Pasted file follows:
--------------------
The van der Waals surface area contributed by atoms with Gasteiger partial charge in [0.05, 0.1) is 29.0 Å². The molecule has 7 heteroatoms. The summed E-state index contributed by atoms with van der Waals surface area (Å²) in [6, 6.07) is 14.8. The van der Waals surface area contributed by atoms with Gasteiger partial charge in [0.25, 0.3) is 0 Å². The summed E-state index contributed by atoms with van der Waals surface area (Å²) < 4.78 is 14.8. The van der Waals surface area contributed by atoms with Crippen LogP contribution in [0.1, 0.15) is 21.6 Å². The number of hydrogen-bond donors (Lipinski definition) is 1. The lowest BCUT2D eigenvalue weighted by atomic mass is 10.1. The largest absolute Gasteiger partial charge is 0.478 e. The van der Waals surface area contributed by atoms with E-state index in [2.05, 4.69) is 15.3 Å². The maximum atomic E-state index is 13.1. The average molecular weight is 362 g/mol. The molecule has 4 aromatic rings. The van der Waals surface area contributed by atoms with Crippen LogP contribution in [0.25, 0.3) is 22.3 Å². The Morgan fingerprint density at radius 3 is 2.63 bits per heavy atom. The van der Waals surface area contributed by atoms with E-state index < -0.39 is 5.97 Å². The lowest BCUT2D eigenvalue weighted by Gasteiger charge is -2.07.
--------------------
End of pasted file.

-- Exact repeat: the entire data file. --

The van der Waals surface area contributed by atoms with Gasteiger partial charge in [0.05, 0.1) is 29.0 Å². The molecule has 7 heteroatoms. The summed E-state index contributed by atoms with van der Waals surface area (Å²) in [6, 6.07) is 14.8. The van der Waals surface area contributed by atoms with Gasteiger partial charge in [0.25, 0.3) is 0 Å². The summed E-state index contributed by atoms with van der Waals surface area (Å²) < 4.78 is 14.8. The van der Waals surface area contributed by atoms with Crippen LogP contribution in [0.1, 0.15) is 21.6 Å². The number of hydrogen-bond donors (Lipinski definition) is 1. The lowest BCUT2D eigenvalue weighted by atomic mass is 10.1. The largest absolute Gasteiger partial charge is 0.478 e. The van der Waals surface area contributed by atoms with E-state index in [2.05, 4.69) is 15.3 Å². The maximum atomic E-state index is 13.1. The average molecular weight is 362 g/mol. The molecule has 4 aromatic rings. The van der Waals surface area contributed by atoms with Crippen LogP contribution in [0.25, 0.3) is 22.3 Å². The Morgan fingerprint density at radius 3 is 2.63 bits per heavy atom. The van der Waals surface area contributed by atoms with E-state index < -0.39 is 5.97 Å². The lowest BCUT2D eigenvalue weighted by Gasteiger charge is -2.07.